Panty Tutorial: How to Sew Underwear | This tutorial will take you, step by step, through the process of making underwear that fit you perfectly and look great too. You can click on any of the photos in each step to enlarge them (which will make reading the text on some of them much easier). Please use this pattern for personal use only, and feel free to link back to this post. As always, I encourage you to Contact Me if you have any questions throughout the process, I love to hear from you!! Supplies: 1/2 yard of jersey fabric (up to 1 yard for larger sizes) – It is really hard to find cute jersey, so feel free to repurpose old t-shirts, pajamas or whatever jersey you can find! Create the Pattern: Start with your favorite pair of underwear that have seen better days, these will be referred to as the “pattern underwear”: 1. 2. 3. 4. 5. 6. 7. You have now created your pattern! Cut Pattern from Fabric: 8. 9. 10. Construct the Panties: 11. -Front Piece, right side up -Bottom Piece, right side down 12. 13. 14. 15. 16. 17. 18. 19. 20. 21.
Young and Crafty: Metallic Three Panel Art Be sure and follow along via RSS feed or Facebook so that you don't miss any Young and Crafty posts! One of my good friends from school, Lauren, asked me to help her paint some art. Of course I said I was down for that! My other good friend, Carley, was there for moral support and to work on a different kind of painting. (Although she did paint a few brush strokes on the painting!) Lauren found this picture for inspiration. Here’s how me made ours: You will need: 3 Canvases3 shades of Metallic paint (plus some black)Plaster of some kindUpdate: The plaster brand in the picture above is Galeria: heavy carve-able modeling paste This art probably cost about $60 for everything. Spread out the plaster on the canvas. Take a plaster/putty knife and sort of squish the plaster around in a circle pattern. It will look something like this. We sped up the plaster drying process with blow dryers. Start with the lightest color in the very center of the circle. Doesn’t it look AMAZING!? She loves it!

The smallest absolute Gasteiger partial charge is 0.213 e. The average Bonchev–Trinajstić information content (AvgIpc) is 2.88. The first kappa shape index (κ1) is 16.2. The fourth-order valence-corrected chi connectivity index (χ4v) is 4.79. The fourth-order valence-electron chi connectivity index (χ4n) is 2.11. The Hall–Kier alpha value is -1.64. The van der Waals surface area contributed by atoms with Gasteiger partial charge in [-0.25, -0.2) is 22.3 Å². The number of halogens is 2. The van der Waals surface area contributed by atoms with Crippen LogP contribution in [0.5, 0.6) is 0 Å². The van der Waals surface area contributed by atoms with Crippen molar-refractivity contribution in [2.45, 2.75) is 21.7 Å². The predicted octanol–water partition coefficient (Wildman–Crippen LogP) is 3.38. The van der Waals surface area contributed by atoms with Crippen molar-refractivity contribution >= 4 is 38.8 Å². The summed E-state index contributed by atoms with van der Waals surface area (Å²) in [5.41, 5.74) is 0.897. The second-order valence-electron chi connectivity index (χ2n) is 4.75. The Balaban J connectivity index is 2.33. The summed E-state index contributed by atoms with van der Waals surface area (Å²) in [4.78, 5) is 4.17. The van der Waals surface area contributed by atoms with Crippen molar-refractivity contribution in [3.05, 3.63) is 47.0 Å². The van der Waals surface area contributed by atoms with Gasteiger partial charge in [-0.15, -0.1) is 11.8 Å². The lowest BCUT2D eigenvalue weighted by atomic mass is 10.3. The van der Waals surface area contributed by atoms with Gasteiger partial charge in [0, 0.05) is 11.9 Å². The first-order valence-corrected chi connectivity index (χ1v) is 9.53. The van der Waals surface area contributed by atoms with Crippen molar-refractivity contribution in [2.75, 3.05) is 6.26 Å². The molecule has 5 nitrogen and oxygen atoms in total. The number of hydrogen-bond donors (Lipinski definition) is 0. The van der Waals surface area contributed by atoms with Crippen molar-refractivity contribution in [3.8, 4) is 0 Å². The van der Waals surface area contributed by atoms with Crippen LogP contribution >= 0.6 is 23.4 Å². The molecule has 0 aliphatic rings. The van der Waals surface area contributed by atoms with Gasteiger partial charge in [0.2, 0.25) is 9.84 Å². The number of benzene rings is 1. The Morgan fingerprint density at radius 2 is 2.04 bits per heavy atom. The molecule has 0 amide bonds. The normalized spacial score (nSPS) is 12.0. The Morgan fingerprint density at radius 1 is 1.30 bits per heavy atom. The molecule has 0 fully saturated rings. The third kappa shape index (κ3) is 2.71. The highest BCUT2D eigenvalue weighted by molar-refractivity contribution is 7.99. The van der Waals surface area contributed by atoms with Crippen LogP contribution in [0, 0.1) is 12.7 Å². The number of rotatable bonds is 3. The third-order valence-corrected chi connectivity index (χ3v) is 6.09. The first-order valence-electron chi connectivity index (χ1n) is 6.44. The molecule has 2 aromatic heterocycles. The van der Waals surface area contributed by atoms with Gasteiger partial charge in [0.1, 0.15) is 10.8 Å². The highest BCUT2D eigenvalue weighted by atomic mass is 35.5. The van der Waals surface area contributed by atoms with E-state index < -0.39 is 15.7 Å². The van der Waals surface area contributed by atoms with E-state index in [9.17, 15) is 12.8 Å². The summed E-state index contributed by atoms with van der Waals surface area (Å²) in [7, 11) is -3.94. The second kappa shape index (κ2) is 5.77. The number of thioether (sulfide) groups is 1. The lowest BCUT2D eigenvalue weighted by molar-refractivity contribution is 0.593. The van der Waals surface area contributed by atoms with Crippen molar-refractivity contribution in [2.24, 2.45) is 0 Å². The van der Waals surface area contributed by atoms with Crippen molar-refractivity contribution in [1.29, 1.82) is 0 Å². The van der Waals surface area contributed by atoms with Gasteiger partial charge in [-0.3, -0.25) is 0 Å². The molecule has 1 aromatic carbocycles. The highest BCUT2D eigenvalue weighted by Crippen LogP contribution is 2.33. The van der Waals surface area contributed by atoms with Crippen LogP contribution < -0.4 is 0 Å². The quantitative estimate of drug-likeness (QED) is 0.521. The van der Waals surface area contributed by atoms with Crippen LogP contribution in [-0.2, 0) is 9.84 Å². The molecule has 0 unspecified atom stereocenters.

CONVERTIBLE RAIN CAPE You need 1 18″ reversible nylon closed zipper2.5 yds. of shell fabric, 60″ wide1.5 yds. of liner fabric, 60″ wideCoordinating thread1 roll of kraft paper or pattern-making papper1 tracing wheel On a sheet of kraft paper, draw a straight line about 2″ from the edge along the length. In the middle of this line, mark point 1. 2 from 1 = 29″ 3 from 1 = 29″ 4 from 1 = 29″ Connect points 2, 3, 4 with an arc radiating from 1 as shown. 5 from 1 = 1 ½” 6 from 1 = 3 ½” 7 from 1 = 4 “ Connect points 5 and 7 with a shallow curve. Join points 6 and 7 with a deep curve as shown. 8 is located midway between point 6 and 3. Square down from 7 and across from 8 to locate point 9. 10 from 5 = 1 ½” 11 from 7 = 1 ½” Connect 10 to 11 with a curved line parallel to line 5-7. Draw a tangent line from 11 passing through point 9 and continue to locate 12 at the intersection. With a tracing wheel, trace out onto a new sheet of paper the following from this draft: For the shell: trace points 6-7-5-2-4-12-3-8-6. Like this: